Agatha Christie had a truism when it came to stories: a gun shown in the first act must be used by the third act. What she meant was that something as significant as a gun simply cannot be shown in the story if that gun is not going to eventually be used. It’s too confusing for the audience.
I found a similar situation here. I mentioned that I purchased a canned mackerel, prior to smoking the whole mackerel. I honestly thought I would never open that can . After all, I had all this delicious smoked mackerel.
Then, I made the mistake of overestimating the preservative effects of smoking. My beautiful mackerel – the amount I planned to use in this risotto – had spoiled. But, I still had that can. And, I’m extremely happy to say, it worked beautifully.
Another miscalculation of preservation time led to maybe my favorite part of the dish. I normally would have used onion, but the onion I bought was starting to look…scary. It seems that the holiday season has caused me to lose track of time! At any rate, this led to me using garlic instead. The result is a terrific roasted garlic flavor that pairs well with all the other elements.
This recipe uses a pressure cooker, which certainly isn’t necessary to make a risotto, but which I found very useful to make the dish quickly.
|Prep Time||5 minutes|
|Cook Time||15 minutes|
- 2 tablespoons light butter
- 5 large garlic cloves sliced thickly
- 2 tablespoons dill chopped finely
- 1 cup arborrio rice
- 1/4 cup chardonnay
- 2 cups vegetable or seafood stock I made my own
- 1 teaspoon kosher salt adjusted for taste
- 10 ounces mackerel I had to resort to canned mackerel, but fresh is always better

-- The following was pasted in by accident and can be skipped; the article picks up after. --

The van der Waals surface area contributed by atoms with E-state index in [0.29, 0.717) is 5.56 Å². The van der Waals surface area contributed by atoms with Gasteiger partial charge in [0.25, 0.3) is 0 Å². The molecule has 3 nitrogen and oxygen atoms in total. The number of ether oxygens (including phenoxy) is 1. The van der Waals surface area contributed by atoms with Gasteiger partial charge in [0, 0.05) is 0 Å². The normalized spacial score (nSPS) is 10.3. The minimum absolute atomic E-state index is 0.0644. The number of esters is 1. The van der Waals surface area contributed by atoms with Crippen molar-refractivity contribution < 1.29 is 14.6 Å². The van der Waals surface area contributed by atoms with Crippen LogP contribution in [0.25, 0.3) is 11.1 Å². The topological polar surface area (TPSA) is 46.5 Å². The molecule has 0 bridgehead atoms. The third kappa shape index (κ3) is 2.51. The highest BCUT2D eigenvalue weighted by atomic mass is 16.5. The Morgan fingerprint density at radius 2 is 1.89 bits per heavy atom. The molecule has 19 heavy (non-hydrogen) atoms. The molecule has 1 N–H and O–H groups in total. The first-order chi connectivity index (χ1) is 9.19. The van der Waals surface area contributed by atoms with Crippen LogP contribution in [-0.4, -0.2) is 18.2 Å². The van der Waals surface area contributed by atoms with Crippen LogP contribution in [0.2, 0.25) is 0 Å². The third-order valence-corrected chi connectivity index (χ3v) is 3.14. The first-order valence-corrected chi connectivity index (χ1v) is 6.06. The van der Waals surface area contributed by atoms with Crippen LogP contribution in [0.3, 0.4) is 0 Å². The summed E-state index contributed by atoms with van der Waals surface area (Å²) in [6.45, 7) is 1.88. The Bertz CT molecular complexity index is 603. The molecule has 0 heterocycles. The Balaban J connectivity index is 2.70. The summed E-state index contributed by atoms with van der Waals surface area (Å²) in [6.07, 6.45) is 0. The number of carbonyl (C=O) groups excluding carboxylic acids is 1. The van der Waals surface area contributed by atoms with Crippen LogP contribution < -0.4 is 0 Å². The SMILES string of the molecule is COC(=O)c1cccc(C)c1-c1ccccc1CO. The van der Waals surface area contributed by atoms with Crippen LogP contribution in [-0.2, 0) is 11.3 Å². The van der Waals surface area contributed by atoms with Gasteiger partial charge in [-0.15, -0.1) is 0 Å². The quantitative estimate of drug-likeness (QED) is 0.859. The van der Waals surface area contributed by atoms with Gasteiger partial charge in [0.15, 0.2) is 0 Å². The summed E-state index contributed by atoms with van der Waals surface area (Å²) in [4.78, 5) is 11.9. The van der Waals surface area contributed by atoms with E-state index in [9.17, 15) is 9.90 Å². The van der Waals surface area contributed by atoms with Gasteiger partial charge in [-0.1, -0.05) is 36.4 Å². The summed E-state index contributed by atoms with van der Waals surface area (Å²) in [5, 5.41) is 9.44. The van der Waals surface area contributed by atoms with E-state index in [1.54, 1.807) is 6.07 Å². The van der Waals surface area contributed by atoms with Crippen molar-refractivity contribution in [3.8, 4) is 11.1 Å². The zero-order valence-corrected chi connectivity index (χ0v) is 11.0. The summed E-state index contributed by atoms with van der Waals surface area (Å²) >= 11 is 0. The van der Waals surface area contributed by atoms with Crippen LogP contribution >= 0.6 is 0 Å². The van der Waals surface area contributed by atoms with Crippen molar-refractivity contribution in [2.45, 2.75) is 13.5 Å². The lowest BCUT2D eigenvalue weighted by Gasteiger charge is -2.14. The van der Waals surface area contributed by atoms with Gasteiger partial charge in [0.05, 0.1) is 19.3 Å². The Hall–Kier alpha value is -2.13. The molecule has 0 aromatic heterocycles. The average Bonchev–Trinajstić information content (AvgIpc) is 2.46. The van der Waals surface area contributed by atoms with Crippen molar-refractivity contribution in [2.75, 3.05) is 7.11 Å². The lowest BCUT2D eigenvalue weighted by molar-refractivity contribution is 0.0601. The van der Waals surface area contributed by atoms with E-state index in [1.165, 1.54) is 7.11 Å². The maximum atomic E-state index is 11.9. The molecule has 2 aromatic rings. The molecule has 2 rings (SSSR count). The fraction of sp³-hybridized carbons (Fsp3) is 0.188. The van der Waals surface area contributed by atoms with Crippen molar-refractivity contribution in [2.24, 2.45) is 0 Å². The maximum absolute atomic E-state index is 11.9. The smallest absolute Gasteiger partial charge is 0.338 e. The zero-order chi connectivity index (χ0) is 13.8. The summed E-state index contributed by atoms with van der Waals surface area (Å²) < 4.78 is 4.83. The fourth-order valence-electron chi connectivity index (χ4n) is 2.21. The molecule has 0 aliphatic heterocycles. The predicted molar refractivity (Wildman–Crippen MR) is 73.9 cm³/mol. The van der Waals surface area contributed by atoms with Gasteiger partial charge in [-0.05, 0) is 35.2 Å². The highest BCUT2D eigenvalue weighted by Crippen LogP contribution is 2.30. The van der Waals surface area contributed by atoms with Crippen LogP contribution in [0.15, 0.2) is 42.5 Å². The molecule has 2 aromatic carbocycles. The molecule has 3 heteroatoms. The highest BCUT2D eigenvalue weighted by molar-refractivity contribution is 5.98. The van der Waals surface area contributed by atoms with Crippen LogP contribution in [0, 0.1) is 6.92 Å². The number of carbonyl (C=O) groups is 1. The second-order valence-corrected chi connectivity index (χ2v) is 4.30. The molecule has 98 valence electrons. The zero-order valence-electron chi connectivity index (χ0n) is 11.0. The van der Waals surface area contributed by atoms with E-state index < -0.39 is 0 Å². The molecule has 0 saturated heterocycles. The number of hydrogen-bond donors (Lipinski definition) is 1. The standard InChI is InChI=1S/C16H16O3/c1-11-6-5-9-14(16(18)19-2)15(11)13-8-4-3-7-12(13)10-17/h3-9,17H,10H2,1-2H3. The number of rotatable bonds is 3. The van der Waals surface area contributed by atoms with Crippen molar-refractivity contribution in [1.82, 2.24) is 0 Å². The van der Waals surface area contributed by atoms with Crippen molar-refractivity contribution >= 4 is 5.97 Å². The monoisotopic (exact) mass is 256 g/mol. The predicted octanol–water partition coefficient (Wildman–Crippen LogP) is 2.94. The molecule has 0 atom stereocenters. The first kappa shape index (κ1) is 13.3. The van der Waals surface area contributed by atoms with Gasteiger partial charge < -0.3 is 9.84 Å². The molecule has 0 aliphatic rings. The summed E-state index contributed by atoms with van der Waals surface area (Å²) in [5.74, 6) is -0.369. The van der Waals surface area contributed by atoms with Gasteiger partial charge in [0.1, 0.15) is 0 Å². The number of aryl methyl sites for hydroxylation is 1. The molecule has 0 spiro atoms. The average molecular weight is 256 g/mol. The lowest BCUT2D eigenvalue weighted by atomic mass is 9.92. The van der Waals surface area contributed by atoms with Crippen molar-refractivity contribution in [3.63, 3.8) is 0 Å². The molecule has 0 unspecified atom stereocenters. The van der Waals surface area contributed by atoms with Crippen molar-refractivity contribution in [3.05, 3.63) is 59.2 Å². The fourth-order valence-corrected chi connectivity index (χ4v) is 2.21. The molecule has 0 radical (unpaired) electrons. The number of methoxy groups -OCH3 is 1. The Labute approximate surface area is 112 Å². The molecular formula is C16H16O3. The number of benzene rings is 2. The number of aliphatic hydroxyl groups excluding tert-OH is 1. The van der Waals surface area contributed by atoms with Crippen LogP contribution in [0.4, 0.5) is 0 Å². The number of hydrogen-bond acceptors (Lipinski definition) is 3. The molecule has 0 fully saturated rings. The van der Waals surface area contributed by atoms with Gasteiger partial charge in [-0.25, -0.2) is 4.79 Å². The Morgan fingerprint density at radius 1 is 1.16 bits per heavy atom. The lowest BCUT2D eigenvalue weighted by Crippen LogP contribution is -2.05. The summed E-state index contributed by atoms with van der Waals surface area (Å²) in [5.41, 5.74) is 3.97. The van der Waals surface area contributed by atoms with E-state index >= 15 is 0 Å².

- 3 ounces fresh spinach leaves
- Heat butter in pressure cooker pot on medium with the lid off. Add garlic slices and sauté until slightly browned, about 2 minutes. I probably don't need to tell you, but the smell was AMAZING. When is Axe going to come out with a Roasted Garlic body wash?
- Add rice and dill to the pot, stirring constantly to ensure that the butter fully coats the rice. Scrape frequently to prevent the rice from burning to the bottom of the pot. Cook for about a minute.
- Add chardonnay to deglaze the pot. Cook, stirring frequently, until the wine is just about fully absorbed.
- Add stock to the pot and scrape the bottom thoroughly to release any stuck bits of rice.
- IMPORTANT: The pressure should build up in about a minute, but don't wait until the valve on the pressure cooker starts rocking. If the rice isn't fully cooked at the end of the cook time, it's perfectly okay to reseal the pressure cooker and cook some more. But, depending on the pressure cooker, the valve might not start rocking to release steam for several minutes, which will mean overcooked (possibly burned) rice.
- Seal the pressure cooker lid and raise the heat to high. Set the timer to 7 minutes.
- While the rice is cooking, remove the mackerel from the can. Scrape off the skin and discard any bones. If you're picky, use only the white flesh (I liked all of it, so I put the whole thing in). Rub the mackerel between your fingers to detect any pin bones (there won't be many...mackerel is a pretty easy fish to separate from the bones), and set aside the mackerel.
- IMPORTANT: never spray cold water directly on the pressure relief valve of a pressure cooker as it can create a dangerous hot water spray.
- As soon as the timer goes off, remove the pressure cooker pot immediately from the heat. Place the pot in the sink, and spray cold water on the lid of the pot, avoiding the pressure relief valve. Gently try to release the lid. If it's still secure, spray some more cold water on the lid and try again.
- Place pressure cooker pot back on the stove and raise heat to medium. Stir salt into the rice and adjust if needed. Stir spinach leaves into the rice.
- Continuing stirring the spinach until it is just wilted.
- Add mackerel chunks to the pot. Stir thoroughly to ensure an even distribution of spinach and mackerel. Serve immediately.